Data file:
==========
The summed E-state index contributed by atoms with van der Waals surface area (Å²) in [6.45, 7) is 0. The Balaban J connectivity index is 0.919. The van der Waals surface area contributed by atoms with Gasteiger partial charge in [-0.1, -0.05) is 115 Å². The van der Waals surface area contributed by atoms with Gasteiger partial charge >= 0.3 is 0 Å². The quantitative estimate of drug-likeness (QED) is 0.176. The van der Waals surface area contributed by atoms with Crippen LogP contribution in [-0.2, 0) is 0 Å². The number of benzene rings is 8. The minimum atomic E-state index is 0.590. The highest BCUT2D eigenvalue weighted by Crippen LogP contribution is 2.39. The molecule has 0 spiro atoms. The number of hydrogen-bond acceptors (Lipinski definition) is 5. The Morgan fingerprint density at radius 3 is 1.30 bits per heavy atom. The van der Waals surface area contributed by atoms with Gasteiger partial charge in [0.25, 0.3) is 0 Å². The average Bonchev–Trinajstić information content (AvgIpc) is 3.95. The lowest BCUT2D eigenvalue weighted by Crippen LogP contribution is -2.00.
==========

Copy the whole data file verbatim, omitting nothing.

The summed E-state index contributed by atoms with van der Waals surface area (Å²) in [6.45, 7) is 0. The Balaban J connectivity index is 0.919. The van der Waals surface area contributed by atoms with Gasteiger partial charge in [-0.1, -0.05) is 115 Å². The van der Waals surface area contributed by atoms with Gasteiger partial charge >= 0.3 is 0 Å². The quantitative estimate of drug-likeness (QED) is 0.176. The van der Waals surface area contributed by atoms with Crippen LogP contribution in [-0.2, 0) is 0 Å². The number of benzene rings is 8. The minimum atomic E-state index is 0.590. The highest BCUT2D eigenvalue weighted by Crippen LogP contribution is 2.39. The molecule has 0 spiro atoms. The number of hydrogen-bond acceptors (Lipinski definition) is 5. The Morgan fingerprint density at radius 3 is 1.30 bits per heavy atom. The van der Waals surface area contributed by atoms with Gasteiger partial charge in [0.25, 0.3) is 0 Å². The average Bonchev–Trinajstić information content (AvgIpc) is 3.95. The lowest BCUT2D eigenvalue weighted by Crippen LogP contribution is -2.00.